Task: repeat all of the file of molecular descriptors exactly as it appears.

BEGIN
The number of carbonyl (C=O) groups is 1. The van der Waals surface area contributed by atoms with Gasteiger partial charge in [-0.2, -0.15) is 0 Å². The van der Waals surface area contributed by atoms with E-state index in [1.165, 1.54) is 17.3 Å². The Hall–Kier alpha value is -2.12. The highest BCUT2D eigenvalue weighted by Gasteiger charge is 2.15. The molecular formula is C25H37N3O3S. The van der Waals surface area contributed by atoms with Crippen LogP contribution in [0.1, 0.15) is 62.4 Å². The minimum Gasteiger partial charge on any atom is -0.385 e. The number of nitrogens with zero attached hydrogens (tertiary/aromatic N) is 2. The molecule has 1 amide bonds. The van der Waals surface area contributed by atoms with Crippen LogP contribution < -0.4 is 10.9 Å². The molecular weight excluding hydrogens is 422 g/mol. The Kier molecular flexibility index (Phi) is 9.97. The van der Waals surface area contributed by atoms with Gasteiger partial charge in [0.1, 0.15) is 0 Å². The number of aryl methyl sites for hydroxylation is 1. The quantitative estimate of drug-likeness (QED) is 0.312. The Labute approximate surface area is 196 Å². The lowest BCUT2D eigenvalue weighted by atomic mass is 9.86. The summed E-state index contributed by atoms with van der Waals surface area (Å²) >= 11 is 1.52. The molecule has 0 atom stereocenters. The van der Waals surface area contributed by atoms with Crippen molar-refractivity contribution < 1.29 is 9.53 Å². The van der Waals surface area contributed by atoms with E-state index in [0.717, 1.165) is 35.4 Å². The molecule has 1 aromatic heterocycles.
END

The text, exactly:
The number of carbonyl (C=O) groups is 1. The van der Waals surface area contributed by atoms with Gasteiger partial charge in [-0.2, -0.15) is 0 Å². The van der Waals surface area contributed by atoms with E-state index in [1.165, 1.54) is 17.3 Å². The Hall–Kier alpha value is -2.12. The highest BCUT2D eigenvalue weighted by Gasteiger charge is 2.15. The molecular formula is C25H37N3O3S. The van der Waals surface area contributed by atoms with Crippen LogP contribution in [0.1, 0.15) is 62.4 Å². The minimum Gasteiger partial charge on any atom is -0.385 e. The number of nitrogens with zero attached hydrogens (tertiary/aromatic N) is 2. The molecule has 1 amide bonds. The van der Waals surface area contributed by atoms with Crippen LogP contribution < -0.4 is 10.9 Å². The molecular weight excluding hydrogens is 422 g/mol. The Kier molecular flexibility index (Phi) is 9.97. The van der Waals surface area contributed by atoms with Gasteiger partial charge in [0.1, 0.15) is 0 Å². The number of aryl methyl sites for hydroxylation is 1. The quantitative estimate of drug-likeness (QED) is 0.312. The Labute approximate surface area is 196 Å². The lowest BCUT2D eigenvalue weighted by atomic mass is 9.86. The summed E-state index contributed by atoms with van der Waals surface area (Å²) >= 11 is 1.52. The molecule has 0 atom stereocenters. The van der Waals surface area contributed by atoms with Crippen molar-refractivity contribution < 1.29 is 9.53 Å². The van der Waals surface area contributed by atoms with E-state index in [0.717, 1.165) is 35.4 Å². The molecule has 1 aromatic heterocycles.